Wednesday, August 18, 2010

Ralph Bakshi and Wally Wood by J. David Spurlock

Vanguard Productions' J. David Spurlock has long since become the g0-to guy for information on many of my personal favorite comic book artists including Wallace Wood, Gray Morrow and Jim Steranko. Here's a piece, reprinted by the author's permission, that Mr. Spurlock posted today on Facebook. It sheds some light on the unexpected and little known connections between all three of the above-mentioned artists and animator Ralph Bakshi.

The animated Canadian science fiction series Rocket Robin Hood was produced by Steve Krantz with Shamus Culhane (formerly of Paramount Pictures animation in New York) as supervising director. The theme is an early example of Filksong.

Ralph Bakshi left TerryToons for Paramount Pictures animation in New York where he soon replaced Culhane. Culhane had optioned Steranko's Secret Agent X for a Saturday morning cartoon. Steranko and Bakshi got to know each other working on Super Agent X shortly before Steranko started at Marvel. Wally Wood, Jim Steranko, and Gray Morrow were favorites of Bakshi's and helped occasionally on projects from Paramount Pictures animation to the founding of Bakshi Productions (all circa '66-'68).

By late-67, Paramount unexpectedly closed the New York animation office dropping all projects including the Steranko Agent X. Bakshi found out Krantz fired Culhane in Canada at the end of the first season of Rocket Robin Hood. Bakshi and background artist Johnnie Vita headed to Toronto where Bakshi took over as Rocket Robin Hood primary writer and director. They commuted between Canada and New York, where artists such as Morrow, Steranko and Wood helped with ideas, storyboards, etc. from the United States.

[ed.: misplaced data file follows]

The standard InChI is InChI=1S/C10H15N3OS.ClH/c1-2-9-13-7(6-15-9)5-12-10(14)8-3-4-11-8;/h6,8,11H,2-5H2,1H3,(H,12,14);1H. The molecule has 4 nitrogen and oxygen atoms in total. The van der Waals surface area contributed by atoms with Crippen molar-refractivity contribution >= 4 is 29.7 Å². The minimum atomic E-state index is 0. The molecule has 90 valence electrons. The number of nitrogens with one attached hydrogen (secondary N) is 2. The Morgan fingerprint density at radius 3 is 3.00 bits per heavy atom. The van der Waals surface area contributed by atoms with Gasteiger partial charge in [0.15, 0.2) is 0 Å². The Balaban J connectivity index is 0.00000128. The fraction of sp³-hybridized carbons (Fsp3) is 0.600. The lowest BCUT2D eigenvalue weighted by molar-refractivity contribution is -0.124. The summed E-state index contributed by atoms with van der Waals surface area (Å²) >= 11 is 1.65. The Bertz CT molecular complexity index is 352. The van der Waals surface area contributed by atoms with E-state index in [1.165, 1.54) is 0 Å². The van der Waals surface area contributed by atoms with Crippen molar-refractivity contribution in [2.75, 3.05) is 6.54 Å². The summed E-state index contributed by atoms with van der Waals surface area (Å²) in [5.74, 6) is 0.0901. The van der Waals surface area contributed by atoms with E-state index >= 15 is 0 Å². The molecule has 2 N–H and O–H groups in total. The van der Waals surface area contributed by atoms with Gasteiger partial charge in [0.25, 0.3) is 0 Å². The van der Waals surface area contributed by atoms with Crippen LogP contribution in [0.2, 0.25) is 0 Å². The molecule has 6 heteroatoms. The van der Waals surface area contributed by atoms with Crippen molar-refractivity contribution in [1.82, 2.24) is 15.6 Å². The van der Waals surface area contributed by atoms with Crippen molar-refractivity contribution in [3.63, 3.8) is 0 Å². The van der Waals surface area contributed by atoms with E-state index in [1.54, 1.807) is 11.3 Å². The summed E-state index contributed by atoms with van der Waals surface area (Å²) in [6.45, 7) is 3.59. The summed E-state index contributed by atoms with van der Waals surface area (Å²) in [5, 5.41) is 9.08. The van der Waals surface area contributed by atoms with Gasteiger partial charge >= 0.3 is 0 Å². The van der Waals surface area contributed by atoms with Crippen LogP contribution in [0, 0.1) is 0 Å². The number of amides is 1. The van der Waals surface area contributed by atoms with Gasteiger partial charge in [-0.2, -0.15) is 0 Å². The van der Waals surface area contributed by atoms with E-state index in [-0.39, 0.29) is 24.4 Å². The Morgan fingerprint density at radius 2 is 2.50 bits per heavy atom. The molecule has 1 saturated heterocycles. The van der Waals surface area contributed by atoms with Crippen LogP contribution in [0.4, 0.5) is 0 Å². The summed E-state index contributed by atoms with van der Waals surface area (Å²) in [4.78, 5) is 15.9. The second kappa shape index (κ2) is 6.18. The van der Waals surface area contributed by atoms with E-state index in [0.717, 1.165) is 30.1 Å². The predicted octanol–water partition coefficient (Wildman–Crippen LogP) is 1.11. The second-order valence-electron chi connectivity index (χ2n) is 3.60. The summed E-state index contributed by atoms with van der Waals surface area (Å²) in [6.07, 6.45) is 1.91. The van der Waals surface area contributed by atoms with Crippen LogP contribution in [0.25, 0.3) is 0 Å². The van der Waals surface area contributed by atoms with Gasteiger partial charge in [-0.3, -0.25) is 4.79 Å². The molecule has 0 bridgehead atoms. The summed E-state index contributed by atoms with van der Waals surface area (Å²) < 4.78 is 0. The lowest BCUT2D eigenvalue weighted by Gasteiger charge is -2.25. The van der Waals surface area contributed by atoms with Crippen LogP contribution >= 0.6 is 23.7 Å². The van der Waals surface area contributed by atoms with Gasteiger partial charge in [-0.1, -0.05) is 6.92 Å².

By the late second and third seasons, of Rocket Robin Hood, Bakshi was involved with the Saturday morning Spider-Man cartoon show. Rocket Robin Hood started to share a lot of animation and background music with Spider-Man. Two episodes of the series ("From Menace to Menace" and "Dementia Five") had almost all their animation recycled for episodes "Phantom from the Depths of Time" and "Revolt in the Fifth Dimension" of "Spider-Man" (1967) by simply substituting Rocket Robin Hood with Spider-Man on the animated cels. The dialogue from these episodes was reused too with Spider-Man saying the same lines and Rocket Robin Hood and his supporters.

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1 comment:

  1. Ronn Sutton writes: I own about 40 or 50 original pencil storyboard frames from ROCKET ROBIN HOOD and they are unmistakenly the work of Steranko.
    ---Ronn S